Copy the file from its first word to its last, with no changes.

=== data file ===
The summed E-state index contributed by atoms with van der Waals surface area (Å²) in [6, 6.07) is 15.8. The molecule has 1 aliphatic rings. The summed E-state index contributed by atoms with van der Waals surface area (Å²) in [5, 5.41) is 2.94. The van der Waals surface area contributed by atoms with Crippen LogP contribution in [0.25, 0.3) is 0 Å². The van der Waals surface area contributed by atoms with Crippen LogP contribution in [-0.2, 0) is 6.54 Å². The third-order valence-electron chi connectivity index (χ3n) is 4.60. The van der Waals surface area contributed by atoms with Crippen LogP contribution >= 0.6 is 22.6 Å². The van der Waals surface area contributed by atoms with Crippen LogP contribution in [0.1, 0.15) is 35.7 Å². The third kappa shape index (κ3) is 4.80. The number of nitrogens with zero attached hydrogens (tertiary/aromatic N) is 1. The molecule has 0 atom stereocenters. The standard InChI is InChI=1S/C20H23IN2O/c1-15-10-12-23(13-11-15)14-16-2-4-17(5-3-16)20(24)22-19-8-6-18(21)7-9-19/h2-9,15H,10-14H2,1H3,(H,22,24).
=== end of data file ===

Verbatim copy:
The summed E-state index contributed by atoms with van der Waals surface area (Å²) in [6, 6.07) is 15.8. The molecule has 1 aliphatic rings. The summed E-state index contributed by atoms with van der Waals surface area (Å²) in [5, 5.41) is 2.94. The van der Waals surface area contributed by atoms with Crippen LogP contribution in [0.25, 0.3) is 0 Å². The van der Waals surface area contributed by atoms with Crippen LogP contribution in [-0.2, 0) is 6.54 Å². The third-order valence-electron chi connectivity index (χ3n) is 4.60. The van der Waals surface area contributed by atoms with Crippen LogP contribution >= 0.6 is 22.6 Å². The van der Waals surface area contributed by atoms with Crippen LogP contribution in [0.1, 0.15) is 35.7 Å². The third kappa shape index (κ3) is 4.80. The number of nitrogens with zero attached hydrogens (tertiary/aromatic N) is 1. The molecule has 0 atom stereocenters. The standard InChI is InChI=1S/C20H23IN2O/c1-15-10-12-23(13-11-15)14-16-2-4-17(5-3-16)20(24)22-19-8-6-18(21)7-9-19/h2-9,15H,10-14H2,1H3,(H,22,24).